The US and UK have reached a new level of artificial intelligence (AI) regulation and collaboration. 

A pioneering agreement, signed by UK Science Minister Michelle Donelan and US Commerce Secretary Gina Raimondo, establishes a formal partnership between the two nations focused on the safety testing and risk assessment of AI technologies.

“The next year is when we’ve really got to act quickly because the next generation of [AI] models are coming out, which could be complete game-changers, and we don’t know the full capabilities that they will offer yet,” Donelan says. 

The agreement is considered the first of its kind in the world, reflecting a proactive approach by both governments toward mitigating the existential risks associated with AI, including its potential use in cyberattacks and bioweapon creation. 

The collaboration involves sharing technical knowledge, information, and talent related to AI safety, facilitating an exchange of expertise through secondments of researchers between the two nations’ respective AI safety institutes.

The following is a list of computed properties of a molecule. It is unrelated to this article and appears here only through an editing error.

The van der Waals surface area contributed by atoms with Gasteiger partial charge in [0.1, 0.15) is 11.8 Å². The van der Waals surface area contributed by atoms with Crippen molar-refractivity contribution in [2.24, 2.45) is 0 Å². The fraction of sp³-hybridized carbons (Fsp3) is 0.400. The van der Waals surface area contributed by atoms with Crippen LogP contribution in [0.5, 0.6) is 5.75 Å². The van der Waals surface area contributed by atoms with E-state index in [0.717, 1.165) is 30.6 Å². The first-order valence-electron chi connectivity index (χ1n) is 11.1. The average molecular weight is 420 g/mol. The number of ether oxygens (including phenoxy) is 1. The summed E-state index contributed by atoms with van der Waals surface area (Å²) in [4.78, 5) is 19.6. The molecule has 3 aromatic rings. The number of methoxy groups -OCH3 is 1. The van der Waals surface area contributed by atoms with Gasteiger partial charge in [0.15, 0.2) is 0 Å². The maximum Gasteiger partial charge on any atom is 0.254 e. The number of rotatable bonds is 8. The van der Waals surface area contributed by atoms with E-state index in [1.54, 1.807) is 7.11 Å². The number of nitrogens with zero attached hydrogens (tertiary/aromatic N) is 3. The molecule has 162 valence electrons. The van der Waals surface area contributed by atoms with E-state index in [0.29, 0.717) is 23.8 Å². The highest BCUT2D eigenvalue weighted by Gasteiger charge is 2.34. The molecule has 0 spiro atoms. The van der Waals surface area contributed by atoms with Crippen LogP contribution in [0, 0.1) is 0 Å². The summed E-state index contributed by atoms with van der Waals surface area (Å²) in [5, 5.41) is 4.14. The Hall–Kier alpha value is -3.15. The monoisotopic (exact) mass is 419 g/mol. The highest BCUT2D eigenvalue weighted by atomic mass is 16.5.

In particular, the partnership will focus on the independent evaluation of private AI models created by major companies like OpenAI and Google. 

This effort is geared towards enhancing the understanding and management of AI's potential risks, thereby supporting safer AI development and application across various sectors.

“This partnership is going to accelerate both of our institutes’ work across the full spectrum of risks, whether to our national security or to our broader society,” Raimondo said.

“Our partnership makes clear that we aren’t running away from these concerns – we’re running at them.”

An official statement on partnership is accessible here. It comes just days after US President Joe Biden issued an executive order on new standards for “safe, secure, and trustworthy artificial intelligence”, requiring developers to share safety information.